The griddle cakes are so freakin’ tasty that I could probably eat them straight outta the freezer (well, with a little zapping…), but the orange-honey butter adds a perfect element of sweetness, reminding you that these aren’t just everyday breakfast cakes. They’re special, for sure.

Other cornmeal-containing lovelies:

Zucchini Cornbread (aka why my butt’s so big. go ahead, read the story..)
Hushpuppies (these didn’t help, either)
Cornmeal-Blueberry Cookies
Rhubarb-Cornmeal Tarts
Andouille & Sweet Potato Pie

Corn Griddle Cakes with Sausage and Orange-Honey Butter
adapted from Bon Appetit, February 2012; serves 8

time commitment: 1 hour

printable version

ingredients
orange-honey butter
6 T unsalted butter
1/2 c honey
1 1/2 T finely grated orange zest
salt and pepper

corn cakes
6 T (3/4 stick) unsalted butter, cooking spray, or olive/grapeseed oil
3/4 c(about 7 ounces) breakfast sausage, casings removed
1 1/2 c fresh (or frozen, thawed) corn kernels
1 c yellow cornmeal
1/2 c whole wheat flour
1 T sugar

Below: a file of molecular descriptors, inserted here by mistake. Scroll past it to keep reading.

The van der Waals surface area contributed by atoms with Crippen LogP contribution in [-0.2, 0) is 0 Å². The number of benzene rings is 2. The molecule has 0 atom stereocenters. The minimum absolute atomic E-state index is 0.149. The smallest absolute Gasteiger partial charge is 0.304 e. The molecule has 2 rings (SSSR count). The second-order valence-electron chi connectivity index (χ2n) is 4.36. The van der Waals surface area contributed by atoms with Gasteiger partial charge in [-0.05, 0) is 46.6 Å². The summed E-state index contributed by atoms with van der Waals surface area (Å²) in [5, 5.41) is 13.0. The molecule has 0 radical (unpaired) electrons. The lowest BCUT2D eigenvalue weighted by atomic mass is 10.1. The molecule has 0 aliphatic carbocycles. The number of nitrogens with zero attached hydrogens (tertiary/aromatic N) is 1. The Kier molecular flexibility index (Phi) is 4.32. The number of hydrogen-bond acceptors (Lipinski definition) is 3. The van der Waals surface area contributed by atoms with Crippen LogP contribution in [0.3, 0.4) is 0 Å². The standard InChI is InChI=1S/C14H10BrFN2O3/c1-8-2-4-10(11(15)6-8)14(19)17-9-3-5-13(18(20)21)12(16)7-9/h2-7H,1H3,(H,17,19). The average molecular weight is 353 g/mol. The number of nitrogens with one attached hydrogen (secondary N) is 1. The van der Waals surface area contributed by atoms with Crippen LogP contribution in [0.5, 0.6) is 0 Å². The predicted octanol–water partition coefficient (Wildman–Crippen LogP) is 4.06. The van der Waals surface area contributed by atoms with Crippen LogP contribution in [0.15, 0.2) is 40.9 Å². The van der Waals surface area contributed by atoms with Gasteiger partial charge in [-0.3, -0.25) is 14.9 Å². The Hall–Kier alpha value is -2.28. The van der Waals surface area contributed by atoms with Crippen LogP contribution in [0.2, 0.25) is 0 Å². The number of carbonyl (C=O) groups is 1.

1 t kosher salt
1 t freshly cracked black peppercorns
1/2 t baking soda
1/4 t baking powder
Pinch of cayenne pepper
1 1/4 c buttermilk
2 large eggs
6 scallions, chopped

instructions
orange-honey butter
Melt butter in a small saucepan over low heat. Whisk in honey and orange zest. Season to taste with salt and pepper. Cover and keep warm.

corn cakes
Cook sausage in a 10-12″ cast-iron skillet or other large heavy nonstick skillet over medium heat, breaking up into small pieces with the back of a spoon, until browned and cooked through, about 8 minutes. Using a slotted spoon, transfer sausage to a small bowl. Add corn to same skillet and cook over medium-high heat, stirring often, until browned, 5–6 minutes. Transfer corn to bowl with sausage and let cool.

Whisk cornmeal and next 7 ingredients in a medium bowl. Whisk buttermilk and eggs in a large bowl; add dry ingredients and whisk until just combined. Fold in sausage, corn, and scallions.

Heat 1 T butter (or oil or spray) in skillet; working in batches and adding butter as needed between batches, add batter to pan by tablespoonfuls. Cook until cakes are crisp and golden brown, 2–3 minutes. Turn cakes over and cook until browned, 1–2 minutes longer. Transfer cakes to paper towels to drain. Serve warm drizzled with orange-honey butter.